Two young Albanian men yearn to escape their fractured country in this disorienting but affecting novel from Statovci (My Cat Yugoslavia). Fourteen-year-old Bujar struggles to cope with his father’s death in 1990, just as Albania lurches toward capitalism in the aftermath of communist leader Enver Hoxha’s death. With his mother incapacitated by grief, Bujar and his best friend Agim, who is tentatively exploring his gender identity, decide to earn money any way possible in order to fund their dream of seeking asylum in Western Europe. They sell stolen cigarettes in the capital, Tirana, and then tourist trinkets in the port of Durrës. Their story of escape blends with the Albanian myths Bujar’s father told and appears in between stories about the dizzyingly fabricated identities one of them takes on during a series of moves to Italy, Germany, Spain, and the United States. A final move to Finland in 2003 sets the stage for the deep betrayal of a new love interest and the shocking conclusion that explains why the two boys are no longer together. The matter-of-fact depiction of numerous traumas intensifies the impact. Statovci memorably portrays the struggles and dislocations of his complicated characters. (Apr.)

Reviewed on 04/05/2019 | Details & Permalink

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The Key to Happily Ever After

Tif Marcelo. Gallery, $16 trade paper (320p) ISBN 978-1-5011-9758-1

Marcelo (West Coast Love) charms in this feel-good story about three Filipino sisters, the Alexandria, Va., bridal boutique they inherit from their parents, and their bumpy roads to happily-ever-after. Mari de la Rosa is the oldest at 32, and the most type-A of the bunch, immediately minting herself as CEO of Rings and Roses; Jane, 30, is an even-keeled single mother to a young son and takes charge of the shop’s books; and 26-year-old Pearl is creative but incapable of showing up on time. The story toggles between Mari’s point of view and Pearl’s as Pearl asks for more responsibility and Mari is reluctant to comply. After Pearl brings in a coveted local bride, a wealthy socialite, she and Mari have a bitter fight about Mari’s rigidity and Pearl’s fly-by-the-seat-of-her-pants nature. The layered plot, which includes a dark period in Mari’s past that places roadblock to finding love in the present, and the cast of colorful supporting characters, particularly sassy shop seamstress Amelia, are a treat. Fans of Jill Shalvis and Jane Green will particularly enjoy this. (May)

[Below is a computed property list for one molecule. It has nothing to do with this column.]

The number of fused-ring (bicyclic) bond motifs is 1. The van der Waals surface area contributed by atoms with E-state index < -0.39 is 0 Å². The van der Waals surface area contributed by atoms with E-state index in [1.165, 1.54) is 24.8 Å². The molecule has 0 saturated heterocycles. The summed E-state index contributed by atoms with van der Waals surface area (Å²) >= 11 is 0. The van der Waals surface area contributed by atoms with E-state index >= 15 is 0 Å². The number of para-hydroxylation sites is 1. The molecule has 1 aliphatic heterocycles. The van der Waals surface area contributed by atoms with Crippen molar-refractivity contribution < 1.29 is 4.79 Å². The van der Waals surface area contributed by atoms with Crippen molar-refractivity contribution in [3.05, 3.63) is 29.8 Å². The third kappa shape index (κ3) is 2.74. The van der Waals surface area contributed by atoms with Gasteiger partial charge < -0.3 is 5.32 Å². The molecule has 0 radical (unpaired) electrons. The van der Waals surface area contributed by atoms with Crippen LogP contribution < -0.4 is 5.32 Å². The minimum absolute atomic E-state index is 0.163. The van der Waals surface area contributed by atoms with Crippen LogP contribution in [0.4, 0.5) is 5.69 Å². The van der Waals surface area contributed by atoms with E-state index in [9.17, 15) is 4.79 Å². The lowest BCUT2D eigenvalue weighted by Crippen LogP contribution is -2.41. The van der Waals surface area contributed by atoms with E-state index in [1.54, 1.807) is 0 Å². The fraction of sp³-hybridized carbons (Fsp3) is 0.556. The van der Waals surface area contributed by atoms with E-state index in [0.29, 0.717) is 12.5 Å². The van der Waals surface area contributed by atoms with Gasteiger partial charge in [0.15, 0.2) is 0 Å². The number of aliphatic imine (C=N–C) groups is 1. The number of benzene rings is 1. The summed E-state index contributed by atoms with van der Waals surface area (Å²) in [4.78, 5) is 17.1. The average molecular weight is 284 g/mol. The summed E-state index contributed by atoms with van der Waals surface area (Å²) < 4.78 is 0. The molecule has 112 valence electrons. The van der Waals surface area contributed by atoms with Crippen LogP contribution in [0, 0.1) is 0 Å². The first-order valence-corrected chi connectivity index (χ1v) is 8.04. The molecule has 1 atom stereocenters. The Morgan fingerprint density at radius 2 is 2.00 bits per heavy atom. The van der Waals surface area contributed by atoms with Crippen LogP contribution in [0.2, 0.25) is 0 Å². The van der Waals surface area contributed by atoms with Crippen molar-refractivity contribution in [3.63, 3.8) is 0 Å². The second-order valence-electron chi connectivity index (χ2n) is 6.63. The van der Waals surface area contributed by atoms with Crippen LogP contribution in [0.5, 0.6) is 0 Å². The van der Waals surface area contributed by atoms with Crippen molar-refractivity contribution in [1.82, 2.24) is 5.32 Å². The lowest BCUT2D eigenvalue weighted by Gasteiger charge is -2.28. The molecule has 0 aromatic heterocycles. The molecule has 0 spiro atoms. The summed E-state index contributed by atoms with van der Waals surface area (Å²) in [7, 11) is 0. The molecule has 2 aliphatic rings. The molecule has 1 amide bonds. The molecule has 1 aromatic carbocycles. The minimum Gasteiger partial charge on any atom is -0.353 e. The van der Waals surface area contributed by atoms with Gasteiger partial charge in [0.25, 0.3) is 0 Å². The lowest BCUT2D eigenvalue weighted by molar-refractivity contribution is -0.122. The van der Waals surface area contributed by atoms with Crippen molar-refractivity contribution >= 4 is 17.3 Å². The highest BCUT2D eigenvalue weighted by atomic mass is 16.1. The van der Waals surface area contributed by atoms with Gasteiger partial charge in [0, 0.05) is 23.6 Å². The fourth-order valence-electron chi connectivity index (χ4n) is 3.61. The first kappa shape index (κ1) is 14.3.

Reviewed on 04/05/2019 | Details & Permalink

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The Tubman Command

Elizabeth Cobbs. Arcade, $24.99 (336p) ISBN 978-1-948924-34-4

Cobbs (The Hamilton Affair) delivers an immersive account of Harriet Tubman’s involvement in the 1863 Combahee Ferry raid. As a spy for the Union Army in Yankee-occupied Beaufort, S.C., Harriet works for General David Hunter. In order to convince Hunter to take ships down the Combahee River to free slaves, Harriet must discover the location of torpedoes in the river, which she does with the help of scouts Samuel Heyward and Walter Plowden. After the raid commences, complications arise when there isn’t enough room on the ships to transport all the rescued slaves, though many are freed in the raid. Rich historical detail adds texture, but the highlight is Harriet, a woman who repeatedly risks her life for the freedom of others. Cobbs’s terrific portrait of Tubman will both move and inform readers. (May)

Reviewed on 04/05/2019 | Details & Permalink

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Tooth & Claw: The Dinosaur Wars

Deborah Noyes. Viking, $18.99 (160p) ISBN 978-0-425-28984-6

The title of this account aptly references both the breakthrough discoveries and the obsessive rivalry between two 19th-century American paleontologists. Born into a Quaker family in Philadelphia, Edward Cope was a self-taught prodigy with a passion for the natural sciences. While traveling in Europe, Cope met Othniel Charles Marsh, who would become Yale’s first professor of paleontology, and the two bonded over their shared ambition—before “the blade of rivalry” severed their friendship. Noyes (The Magician and the Spirits) provides a snappily written account of the equally indomitable scientists’ frenzied race to be the first to locate, excavate, and assemble dinosaur bones and name species. Laced with jealousy, betrayal, sabotage, and revenge, this quest brings them to various sites as their professional and personal enmity plays out in the press. The author provides insight into the rivals’ outsize personalities and casts their story against the volatile political, territorial, and economic landscapes of the era. Still, while she acknowledges that white Americans were then conducting an “attack on the Plains Indians’ way of life,” her language veers into bias in places, generalizing the Crow as “congenial” and “peaceful” and some lands as “unknown terrain.” Sidebars and cameos give the book additional historical context. Ages 10–up. (Apr.)